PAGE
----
Five Awesome Girls In Children's Literature - International Day of The Girl Child
“You had the power all along my dear.”
- Glinda the Good Witch, The Wizard of Oz by L. Frank Baum
On the 11th of October, the world will observe International Day of the Girl Child; a day to consider the millions of girls across the globe who are denied what many take for granted - basic human rights, education and innocence.
Although these harsh realities can be a difficult subject to broach with young children, there are still many ways that we can encourage the empowerment of girls - starting in the primary classroom.
Taking a closer look at strong female protagonists in children’s literature is a great place to start the conversation.
To help illustrate how girls can be the heroes, trailblazers and leaders of our time, just take a look at our five favourite girls in children’s literature; they’ll soon fill your class with awe, inspiration and just a touch of much-needed rebellion!
1. Matilda - Matilda, by Roald Dahl
“So Matilda’s strong young mind continued to grow, nurtured by the voices of all those authors who had sent their books out into the world like ships on the sea. These books gave Matilda a hopeful and comforting message: You are not alone.”
Matilda may have been a bookworm, but she was also proof that books can make you charismatic and powerful - even extraordinary. In fact, she’s the perfect idol for the quiet child who still longs to make a difference.
2. Astrid - Roller Girl, by Victoria Jamieson
“I could keep running from my battles and live in fear or I could embrace the fear.”
Astrid has always done everything with her best friend Nicole, but at twelve years old, their interests take them on different paths - a summer dance camp for Nicole, and roller derby camp for Astrid.
Astrid encounters many struggles of ‘growing up’ over this summer - keeping up with older girls at camp, hanging on to old friendships and forging new ones. As the end of summer nears, Astrid learns that she’s strong enough to face her challenges and embrace new chapters in her life, without fear.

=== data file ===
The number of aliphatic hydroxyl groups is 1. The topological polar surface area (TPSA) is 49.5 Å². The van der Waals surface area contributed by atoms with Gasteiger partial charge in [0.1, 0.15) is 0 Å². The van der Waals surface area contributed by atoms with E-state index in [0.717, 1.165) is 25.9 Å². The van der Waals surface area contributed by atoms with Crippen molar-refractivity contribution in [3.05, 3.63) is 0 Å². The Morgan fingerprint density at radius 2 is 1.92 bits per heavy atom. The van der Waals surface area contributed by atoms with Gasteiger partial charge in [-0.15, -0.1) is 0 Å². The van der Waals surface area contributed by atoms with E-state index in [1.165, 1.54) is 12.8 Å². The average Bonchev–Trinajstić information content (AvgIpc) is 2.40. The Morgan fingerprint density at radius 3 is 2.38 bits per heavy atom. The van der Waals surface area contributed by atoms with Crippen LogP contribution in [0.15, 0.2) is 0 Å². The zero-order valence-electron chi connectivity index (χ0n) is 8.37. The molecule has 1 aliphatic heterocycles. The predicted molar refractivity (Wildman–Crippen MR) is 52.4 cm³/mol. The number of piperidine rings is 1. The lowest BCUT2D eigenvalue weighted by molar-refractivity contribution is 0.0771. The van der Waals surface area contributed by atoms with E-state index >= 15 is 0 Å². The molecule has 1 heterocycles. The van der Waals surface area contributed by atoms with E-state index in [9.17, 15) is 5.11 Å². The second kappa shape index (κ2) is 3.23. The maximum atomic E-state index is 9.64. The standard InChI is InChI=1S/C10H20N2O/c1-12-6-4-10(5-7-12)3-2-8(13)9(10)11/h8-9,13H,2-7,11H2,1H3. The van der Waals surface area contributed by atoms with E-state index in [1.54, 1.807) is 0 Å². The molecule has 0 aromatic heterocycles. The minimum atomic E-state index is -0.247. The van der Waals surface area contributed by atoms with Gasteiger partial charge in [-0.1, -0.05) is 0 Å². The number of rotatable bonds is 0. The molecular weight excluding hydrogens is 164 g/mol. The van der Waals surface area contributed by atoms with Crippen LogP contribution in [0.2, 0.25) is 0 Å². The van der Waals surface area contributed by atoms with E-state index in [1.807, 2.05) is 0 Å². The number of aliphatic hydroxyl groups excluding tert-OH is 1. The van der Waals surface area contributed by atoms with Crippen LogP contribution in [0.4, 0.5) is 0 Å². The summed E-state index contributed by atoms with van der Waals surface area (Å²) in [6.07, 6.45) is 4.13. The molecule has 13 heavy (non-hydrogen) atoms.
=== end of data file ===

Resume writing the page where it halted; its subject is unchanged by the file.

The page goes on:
3. Rosie - Rosie Revere, Engineer, by Andrea Beaty
“Life might have its failures, but this was not it. The only true failure can come if you quit.”
Rosie is a brilliant inventor of gizmos and gadgets, dreaming of one day becoming an engineer.
When her Great Aunt Rose comes to visit (Rosie the Riveter, no less), she explains that her unfinished goal is to fly - so Rosie sets out to build a brilliant flying machine.
Unfortunately, a flight test results in a crash - and Rosie is discouraged. However, she soon learns that trying is the most important part of learning; and sometimes you must try and try again in order to succeed.
4. All of the protagonists in Good Night Stories for Rebel Girls: 100 Tales of Extraordinary Women, by Elena Favilli
“Alek wants every girl on the planet to know, “You are beautiful. It’s okay to be quirky, it’s fine to be shy. You don’t have to go with the crowd.””
From Elizabeth I to Serena Williams and Alek Wek, Good Night Stories for Rebel Girls is a children's book packed with 100 bedtime stories about the lives of 100 real-life women.
How can you not feel inspired by their true stories of challenge, success, fame and bravery?
5. Anne - Anne of Green Gables, by L.M. Montgomery
“Oh, it's delightful to have ambitions. I'm so glad I have such a lot. And there never seems to be any end to them-- that's the best of it. Just as soon as you attain to one ambition you see another one glittering higher up still. It does make life so interesting.”
A classic that still holds up today, Anne Shirley is a feisty child who shows her elderly adoptive parents that gender does not define your worth.